This chart has been corrected to show the time axis running from May 2006 to May 2012.
No disrespect to U2′s Achtung Baby, but this economy moves in mysterious ways. While the rapidity of this recovery actually is not dissimilar to previous recoveries, we still need to make up 8 million jobs lost—and more, if you account for population growth.
But how do we dig ourselves out of this hole when we are only adding payrolls to the tune of 115,000 per month; many unemployed are just dropping out of the jobs hunt entirely. Hand wringing, doubt, and angst dominate. Is 8 percent joblessness—the order of the day since February 2009, and the longest such stretch since 1948—the new 5 percent?
So then how can it be possible that the shares of totally optional, non-life-or-death consumer brands are doing better than they ever have? Yes, Friday saw a broad market selloff on the underwhelming jobs data. One month’s hot. The other’s not. It’s an old story.
But earlier in the week, the Consumer Discretionary Select Sector Index set an all-time high. Year to date, the index is up 18 percent, doubling the broader market’s return. So much for the phantom recovery’s depleted American consumer.
Why can’t you get a table at a Panera Bread, which not too long ago launched a $16.99 lobster roll? Adjusting for splits, Amazon.com is so crushing it that its stock is worth almost triple the infamous $400 price target then-analyst Henry Blodget put on it in December 1998. Cable king Comcast is in triple-play clover these days. Bill-slashing cord-cutting, my foot. Nike, which has made an art form of marking up cheap, developing-market labor and latex, just hit an all-time high. Lux leather retailer Coach did the same in March: Its shares have traveled from $12 three years ago to $73 now.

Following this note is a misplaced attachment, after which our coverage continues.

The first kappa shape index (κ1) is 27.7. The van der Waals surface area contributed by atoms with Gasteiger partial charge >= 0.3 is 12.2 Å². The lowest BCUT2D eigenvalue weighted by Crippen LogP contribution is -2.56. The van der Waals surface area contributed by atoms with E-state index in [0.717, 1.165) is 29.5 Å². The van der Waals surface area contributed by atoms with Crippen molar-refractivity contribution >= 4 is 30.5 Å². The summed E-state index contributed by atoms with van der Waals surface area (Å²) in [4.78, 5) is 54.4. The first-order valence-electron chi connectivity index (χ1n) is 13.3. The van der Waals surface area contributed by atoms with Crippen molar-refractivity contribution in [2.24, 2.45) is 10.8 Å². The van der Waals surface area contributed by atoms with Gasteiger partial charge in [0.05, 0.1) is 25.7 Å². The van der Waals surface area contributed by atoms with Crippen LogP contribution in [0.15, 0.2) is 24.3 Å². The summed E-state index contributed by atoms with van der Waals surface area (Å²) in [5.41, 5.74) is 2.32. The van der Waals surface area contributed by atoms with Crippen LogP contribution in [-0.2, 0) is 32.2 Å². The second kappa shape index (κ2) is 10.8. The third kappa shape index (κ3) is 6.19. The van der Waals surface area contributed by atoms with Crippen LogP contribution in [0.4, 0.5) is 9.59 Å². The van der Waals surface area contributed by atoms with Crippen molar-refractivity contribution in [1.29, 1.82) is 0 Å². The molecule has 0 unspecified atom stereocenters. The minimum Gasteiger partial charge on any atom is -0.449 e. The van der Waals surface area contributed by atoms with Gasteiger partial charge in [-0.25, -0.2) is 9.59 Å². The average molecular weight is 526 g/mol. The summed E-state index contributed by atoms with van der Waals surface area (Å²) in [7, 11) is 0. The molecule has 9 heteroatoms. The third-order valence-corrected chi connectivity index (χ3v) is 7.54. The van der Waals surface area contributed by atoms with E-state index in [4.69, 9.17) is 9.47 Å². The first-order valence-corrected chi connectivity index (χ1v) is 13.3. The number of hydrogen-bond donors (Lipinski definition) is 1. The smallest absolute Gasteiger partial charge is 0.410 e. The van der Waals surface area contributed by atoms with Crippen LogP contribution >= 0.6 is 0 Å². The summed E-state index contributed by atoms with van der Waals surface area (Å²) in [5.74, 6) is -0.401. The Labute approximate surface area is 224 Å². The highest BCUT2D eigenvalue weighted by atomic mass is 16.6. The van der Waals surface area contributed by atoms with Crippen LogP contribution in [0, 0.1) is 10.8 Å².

For better or worse, personal consumption as a share of gross domestic product has never been so high. And yet, reports Bloomberg News: “Stocks and bond yields fell on bets that a slowdown in hiring will restrain the wage growth needed to fuel the consumer spending that accounts for 70 percent of the world’s largest economy.”
Wages aren’t zooming. Few feel gainfully employed. Underwater mortgages clog the system. Food stamp usage has never been so high. Yet as a whole we somehow feel just flush enough to buy things we don’t necessarily need. Makes you wonder how such discretionary purchases would be faring in a quote-unquote normal economy.